Computer Business Review

Live in Essex? You may have the worst broadband speed in the UK…

by Michael Moore| 24 April 2014

The nation’s slowest broadband speeds have been revealed in a country-wide uSwitch survey.

People living in Essex and Wales may well be suffering the slowest internet speeds in the whole of the country, lagging far behind the national average, a new survey has found.

Comparison site uSwitch examined a range of streets across the UK to examine which areas had the slowest broadband connection speeds.

Using data from nearly two million consumer speed tests in fifty streets over a six-month period the survey crowned Wheatley Road in Corringham, Stanford-le-Hope, Essex, and Erw Fawr in Henryd, Conwy, Wales, as the UK's slowest streets, as both reported an average speed of 0.60Mbps, 30 times slower than the UK average speed of 17.8Mbps.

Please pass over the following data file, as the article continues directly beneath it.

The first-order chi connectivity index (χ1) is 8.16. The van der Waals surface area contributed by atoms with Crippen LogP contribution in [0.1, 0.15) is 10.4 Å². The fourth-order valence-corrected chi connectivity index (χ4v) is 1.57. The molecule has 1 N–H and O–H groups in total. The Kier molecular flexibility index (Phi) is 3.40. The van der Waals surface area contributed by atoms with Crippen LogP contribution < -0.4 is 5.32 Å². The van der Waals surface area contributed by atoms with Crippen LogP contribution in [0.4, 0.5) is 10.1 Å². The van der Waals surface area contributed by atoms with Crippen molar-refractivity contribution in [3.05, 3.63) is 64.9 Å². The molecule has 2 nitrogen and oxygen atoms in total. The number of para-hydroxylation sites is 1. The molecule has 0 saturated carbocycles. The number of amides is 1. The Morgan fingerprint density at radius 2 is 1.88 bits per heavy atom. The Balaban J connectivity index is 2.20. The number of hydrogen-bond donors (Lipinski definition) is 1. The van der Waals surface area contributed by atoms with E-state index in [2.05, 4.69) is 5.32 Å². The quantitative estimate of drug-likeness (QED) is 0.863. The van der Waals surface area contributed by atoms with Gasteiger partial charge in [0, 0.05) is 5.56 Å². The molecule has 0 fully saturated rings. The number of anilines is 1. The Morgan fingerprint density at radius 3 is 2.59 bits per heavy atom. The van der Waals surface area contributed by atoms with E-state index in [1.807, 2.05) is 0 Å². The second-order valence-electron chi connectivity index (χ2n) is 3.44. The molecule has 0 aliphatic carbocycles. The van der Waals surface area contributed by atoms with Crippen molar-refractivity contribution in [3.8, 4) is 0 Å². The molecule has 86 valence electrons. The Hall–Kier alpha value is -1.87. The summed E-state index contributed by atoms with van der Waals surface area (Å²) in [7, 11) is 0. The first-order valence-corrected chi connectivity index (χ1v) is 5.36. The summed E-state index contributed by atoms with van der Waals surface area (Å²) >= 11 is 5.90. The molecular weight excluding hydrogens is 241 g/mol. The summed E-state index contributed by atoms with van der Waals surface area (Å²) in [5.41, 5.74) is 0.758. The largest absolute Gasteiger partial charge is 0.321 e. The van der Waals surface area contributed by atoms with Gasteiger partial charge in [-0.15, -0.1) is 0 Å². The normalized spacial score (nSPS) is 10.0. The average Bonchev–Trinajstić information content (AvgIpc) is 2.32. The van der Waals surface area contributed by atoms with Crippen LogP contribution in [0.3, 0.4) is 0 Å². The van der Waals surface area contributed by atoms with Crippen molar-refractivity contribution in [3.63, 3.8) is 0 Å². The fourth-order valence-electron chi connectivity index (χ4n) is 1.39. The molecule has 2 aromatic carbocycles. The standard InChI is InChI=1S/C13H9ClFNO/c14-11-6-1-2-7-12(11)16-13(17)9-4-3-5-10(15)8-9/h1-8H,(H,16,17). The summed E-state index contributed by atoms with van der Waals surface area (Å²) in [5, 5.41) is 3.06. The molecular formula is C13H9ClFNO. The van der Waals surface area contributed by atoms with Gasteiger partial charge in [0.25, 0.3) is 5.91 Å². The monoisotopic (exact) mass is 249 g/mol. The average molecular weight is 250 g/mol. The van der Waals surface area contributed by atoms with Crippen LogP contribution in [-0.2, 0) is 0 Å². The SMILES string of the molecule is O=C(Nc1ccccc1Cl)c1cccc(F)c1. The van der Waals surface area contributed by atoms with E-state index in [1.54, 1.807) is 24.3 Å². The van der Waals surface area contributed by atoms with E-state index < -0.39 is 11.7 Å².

In fact, four in 10 (40%) British citizens currently experience speeds of under 5Mbps, meaning it would take them a significantly long time to download films or television shows, despite an Ofcom report released last week stating that one in four UK homes had access to so-called 'superfast' broadband.

"There are still areas in the UK which experience broadband speeds so slow the service is negligible," said uSwitch broadband expert Marie-Louise Abretti. "At the same time, superfast broadband connections are becoming more widely available but - as our research suggests - these are clearly not being utilised."

The highest speed in the UK was can be found in Loundes Road in Unstone, Dronfield, Derbyshire, whose speeds of 57.58Mbps were 96 times faster than Wheatley Road and Erw Fawr, highlighting the major disparity between certain areas.

"Broadband is now widely considered the fourth utility, but our speed test data shows that not everyone is getting a decent service," continued Abretti, who added that she believes more needs to be done to increase awareness of availability and cost of superfast broadband services.

"Poor connectivity can severely affect local businesses, impact house prices and children's education, which is why it's crucial the government keeps its eye on the ball when it comes to improving UK broadband infrastructure, particularly in remote rural areas."

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